And He Lived?

“He died of cancer.”

“He died of a broken heart.”

“He died because he was too old.”

“And he lived…”

Why and how does that happen? When someone dies, people get into such a rush. They have a lot things ( mostly unpleasant and painful things) to indicate and share. Whether in life or in death, nothing has to be bitter. There should be, there must be better and stronger terms and phrases such as ” He lived great.”,” He lived a happy life.”, “He lived the life to the fullest.” etc… instead of pumping negativity and chaos. The nicer the words you pick to describe an incident get, the brighter your world gets.

Life is a multi-level journey where bitterness and sweetness appear along the road not as rivals but as two supporting and complementary forces, just like death and life. However, it is often said that living is the hardest part. As optimistic as it sounds, I used to believe that life is a long lasting stair that we need to climb up to take a peek of what’s coming next, a new chapter. We’ve seen and will see countless numbers of chapters. The first moment we are introduced to this world is the moment we cause pain and happiness altogether. Now you’re getting my point, aren’t you? 🙂 As we grow older, we experience and cause many other feelings and emotional states. Through this journey, we go through good times and bad times. We blossom with each day we live. Regardless of its beauty, it is a shame that we consistently fail to celebrate life after everything she offers. It is also bewildering to witness how reactive and responsive we may get when it comes to expressing unlikeable, unpleasant and unwelcoming news and details. But isn’t it very human of us? or Are we becoming the doom-mongers of this age? No, I am not being sarcastic. We are not the perfect kind, we do have flaws but this is another writing’s topic.

What makes us use hundreds of words about death stems from what stops us from telling the kindest and the sweetest words. What makes us brag about negative aspects of life results from what we let in long ago and I call it “radioactive point of view”, “exploitative attitude” and “consuming remarks”.  According to this very personal diagnosis of mine, there are three stages of this social disease. I am no expert ladies and gentlemen, I am just a curious observer. Okay so, let’s go on! In the first stage, at an early age as we are not mature enough to fulfill our comprehension skills, we are likely to get influenced by external actors and external factors.  Second stage is based on (excuse my language, please) our ability of oral diarrhea. Spread your ominous thoughts around in return for more ominous thoughts. Once the darkness of your words seeps into every part of rationality and wisdom, make sure you’ll leave no avenue unexplored. In the final stage, all you need to do is highlight your poisonous opinions with the help of your “secret power”, which consists of two words “demotivate” and “demoralize”. Isn’t it so easy to reach a profound form of infelicity along with misery? If you are looking for the formula of happiness though then you will need a shorter and a more natural formula. Keep yourself away from people who are the very murderers of your days and be a person who remind people of happy things. Instill hope into hopeless minds and inspire the world, don’t let it sink in agony. If you see the full side, you’ll never need to grow up. Say good things, do good things and think good things then nothing will hunt you down. If diseases are contagious, so are happinesses. Don’t you agree? I’d rather follow the footsteps of dervishes who celebrate life as a gift, who seek the light in the dark and who knows that in living anything and everything are deserved to be cherished with respect and thankfulness. Life should not be lived under the shadow of despondence and despair, nor should it be defined by unsavory words.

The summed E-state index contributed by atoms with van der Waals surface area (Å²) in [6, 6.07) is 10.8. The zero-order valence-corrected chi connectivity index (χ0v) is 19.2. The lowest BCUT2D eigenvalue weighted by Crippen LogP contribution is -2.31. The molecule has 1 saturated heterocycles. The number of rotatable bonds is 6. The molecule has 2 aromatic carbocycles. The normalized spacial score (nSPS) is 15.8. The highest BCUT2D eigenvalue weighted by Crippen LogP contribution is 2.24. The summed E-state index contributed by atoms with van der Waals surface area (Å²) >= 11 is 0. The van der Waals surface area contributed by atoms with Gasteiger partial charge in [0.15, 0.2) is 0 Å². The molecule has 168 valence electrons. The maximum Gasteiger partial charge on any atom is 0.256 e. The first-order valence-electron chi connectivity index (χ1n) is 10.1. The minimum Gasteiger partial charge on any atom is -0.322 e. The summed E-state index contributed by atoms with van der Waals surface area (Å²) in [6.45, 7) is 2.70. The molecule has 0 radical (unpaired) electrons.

And he lived….happily ever after!


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